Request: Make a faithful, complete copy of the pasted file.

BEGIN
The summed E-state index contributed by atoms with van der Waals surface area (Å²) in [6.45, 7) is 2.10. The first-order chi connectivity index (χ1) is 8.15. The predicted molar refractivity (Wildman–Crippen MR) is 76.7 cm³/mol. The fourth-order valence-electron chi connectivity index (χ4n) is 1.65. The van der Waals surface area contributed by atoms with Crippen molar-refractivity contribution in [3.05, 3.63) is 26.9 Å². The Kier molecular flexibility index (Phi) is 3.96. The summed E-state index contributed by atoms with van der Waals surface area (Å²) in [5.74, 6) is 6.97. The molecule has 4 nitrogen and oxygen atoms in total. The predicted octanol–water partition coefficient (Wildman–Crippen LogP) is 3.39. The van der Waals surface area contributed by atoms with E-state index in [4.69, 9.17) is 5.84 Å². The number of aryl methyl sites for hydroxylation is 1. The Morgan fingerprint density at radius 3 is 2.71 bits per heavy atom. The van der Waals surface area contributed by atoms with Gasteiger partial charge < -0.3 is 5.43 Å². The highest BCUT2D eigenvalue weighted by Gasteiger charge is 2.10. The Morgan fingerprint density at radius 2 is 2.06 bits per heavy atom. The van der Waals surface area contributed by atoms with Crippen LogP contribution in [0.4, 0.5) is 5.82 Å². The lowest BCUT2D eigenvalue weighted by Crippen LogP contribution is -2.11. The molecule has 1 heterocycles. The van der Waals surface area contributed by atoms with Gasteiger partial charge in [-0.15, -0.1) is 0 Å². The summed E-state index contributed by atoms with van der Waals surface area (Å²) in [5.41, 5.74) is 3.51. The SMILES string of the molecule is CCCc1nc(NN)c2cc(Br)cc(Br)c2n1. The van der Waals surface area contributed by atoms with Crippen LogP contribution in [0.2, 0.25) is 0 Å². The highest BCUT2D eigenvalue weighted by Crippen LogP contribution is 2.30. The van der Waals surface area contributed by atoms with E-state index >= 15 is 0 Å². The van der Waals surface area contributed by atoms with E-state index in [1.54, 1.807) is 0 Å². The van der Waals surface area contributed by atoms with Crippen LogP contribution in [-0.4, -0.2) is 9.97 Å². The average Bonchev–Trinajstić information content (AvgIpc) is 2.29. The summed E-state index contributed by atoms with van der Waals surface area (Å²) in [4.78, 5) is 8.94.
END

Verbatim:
The summed E-state index contributed by atoms with van der Waals surface area (Å²) in [6.45, 7) is 2.10. The first-order chi connectivity index (χ1) is 8.15. The predicted molar refractivity (Wildman–Crippen MR) is 76.7 cm³/mol. The fourth-order valence-electron chi connectivity index (χ4n) is 1.65. The van der Waals surface area contributed by atoms with Crippen molar-refractivity contribution in [3.05, 3.63) is 26.9 Å². The Kier molecular flexibility index (Phi) is 3.96. The summed E-state index contributed by atoms with van der Waals surface area (Å²) in [5.74, 6) is 6.97. The molecule has 4 nitrogen and oxygen atoms in total. The predicted octanol–water partition coefficient (Wildman–Crippen LogP) is 3.39. The van der Waals surface area contributed by atoms with E-state index in [4.69, 9.17) is 5.84 Å². The number of aryl methyl sites for hydroxylation is 1. The Morgan fingerprint density at radius 3 is 2.71 bits per heavy atom. The van der Waals surface area contributed by atoms with Gasteiger partial charge < -0.3 is 5.43 Å². The highest BCUT2D eigenvalue weighted by Gasteiger charge is 2.10. The Morgan fingerprint density at radius 2 is 2.06 bits per heavy atom. The van der Waals surface area contributed by atoms with Crippen LogP contribution in [0.4, 0.5) is 5.82 Å². The lowest BCUT2D eigenvalue weighted by Crippen LogP contribution is -2.11. The molecule has 1 heterocycles. The van der Waals surface area contributed by atoms with Gasteiger partial charge in [-0.15, -0.1) is 0 Å². The summed E-state index contributed by atoms with van der Waals surface area (Å²) in [5.41, 5.74) is 3.51. The SMILES string of the molecule is CCCc1nc(NN)c2cc(Br)cc(Br)c2n1. The van der Waals surface area contributed by atoms with Crippen LogP contribution in [0.2, 0.25) is 0 Å². The highest BCUT2D eigenvalue weighted by Crippen LogP contribution is 2.30. The van der Waals surface area contributed by atoms with E-state index >= 15 is 0 Å². The van der Waals surface area contributed by atoms with E-state index in [1.54, 1.807) is 0 Å². The van der Waals surface area contributed by atoms with Crippen LogP contribution in [-0.4, -0.2) is 9.97 Å². The average Bonchev–Trinajstić information content (AvgIpc) is 2.29. The summed E-state index contributed by atoms with van der Waals surface area (Å²) in [4.78, 5) is 8.94.